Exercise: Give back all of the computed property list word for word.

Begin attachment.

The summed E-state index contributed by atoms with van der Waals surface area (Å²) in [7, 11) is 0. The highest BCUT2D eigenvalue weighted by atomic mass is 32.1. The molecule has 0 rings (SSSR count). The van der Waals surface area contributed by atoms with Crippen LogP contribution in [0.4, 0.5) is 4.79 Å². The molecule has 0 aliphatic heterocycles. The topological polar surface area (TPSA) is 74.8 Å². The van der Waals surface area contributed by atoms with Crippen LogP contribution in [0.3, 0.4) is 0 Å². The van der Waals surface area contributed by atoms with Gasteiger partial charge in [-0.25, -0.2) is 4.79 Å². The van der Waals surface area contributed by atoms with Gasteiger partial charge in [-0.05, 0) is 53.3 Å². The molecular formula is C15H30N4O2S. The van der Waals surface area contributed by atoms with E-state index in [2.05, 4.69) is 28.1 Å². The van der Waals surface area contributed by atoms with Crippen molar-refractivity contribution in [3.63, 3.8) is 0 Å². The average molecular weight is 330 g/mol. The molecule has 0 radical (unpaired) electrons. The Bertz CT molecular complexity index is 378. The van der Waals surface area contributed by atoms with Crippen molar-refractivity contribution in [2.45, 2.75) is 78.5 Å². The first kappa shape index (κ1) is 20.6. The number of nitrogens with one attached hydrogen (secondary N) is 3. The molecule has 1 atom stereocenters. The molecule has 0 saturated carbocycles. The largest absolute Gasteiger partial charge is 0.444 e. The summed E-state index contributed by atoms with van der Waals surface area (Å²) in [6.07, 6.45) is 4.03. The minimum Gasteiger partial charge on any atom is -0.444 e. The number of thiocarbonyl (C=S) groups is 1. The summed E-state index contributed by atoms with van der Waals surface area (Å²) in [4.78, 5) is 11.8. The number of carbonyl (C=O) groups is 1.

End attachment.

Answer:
The summed E-state index contributed by atoms with van der Waals surface area (Å²) in [7, 11) is 0. The highest BCUT2D eigenvalue weighted by atomic mass is 32.1. The molecule has 0 rings (SSSR count). The van der Waals surface area contributed by atoms with Crippen LogP contribution in [0.4, 0.5) is 4.79 Å². The molecule has 0 aliphatic heterocycles. The topological polar surface area (TPSA) is 74.8 Å². The van der Waals surface area contributed by atoms with Crippen LogP contribution in [0.3, 0.4) is 0 Å². The van der Waals surface area contributed by atoms with Gasteiger partial charge in [-0.25, -0.2) is 4.79 Å². The van der Waals surface area contributed by atoms with Gasteiger partial charge in [-0.05, 0) is 53.3 Å². The molecular formula is C15H30N4O2S. The van der Waals surface area contributed by atoms with E-state index in [2.05, 4.69) is 28.1 Å². The van der Waals surface area contributed by atoms with Crippen molar-refractivity contribution in [3.63, 3.8) is 0 Å². The average molecular weight is 330 g/mol. The molecule has 0 radical (unpaired) electrons. The Bertz CT molecular complexity index is 378. The van der Waals surface area contributed by atoms with Crippen molar-refractivity contribution in [2.45, 2.75) is 78.5 Å². The first kappa shape index (κ1) is 20.6. The number of nitrogens with one attached hydrogen (secondary N) is 3. The molecule has 1 atom stereocenters. The molecule has 0 saturated carbocycles. The largest absolute Gasteiger partial charge is 0.444 e. The summed E-state index contributed by atoms with van der Waals surface area (Å²) in [6.07, 6.45) is 4.03. The minimum Gasteiger partial charge on any atom is -0.444 e. The number of thiocarbonyl (C=S) groups is 1. The summed E-state index contributed by atoms with van der Waals surface area (Å²) in [4.78, 5) is 11.8. The number of carbonyl (C=O) groups is 1.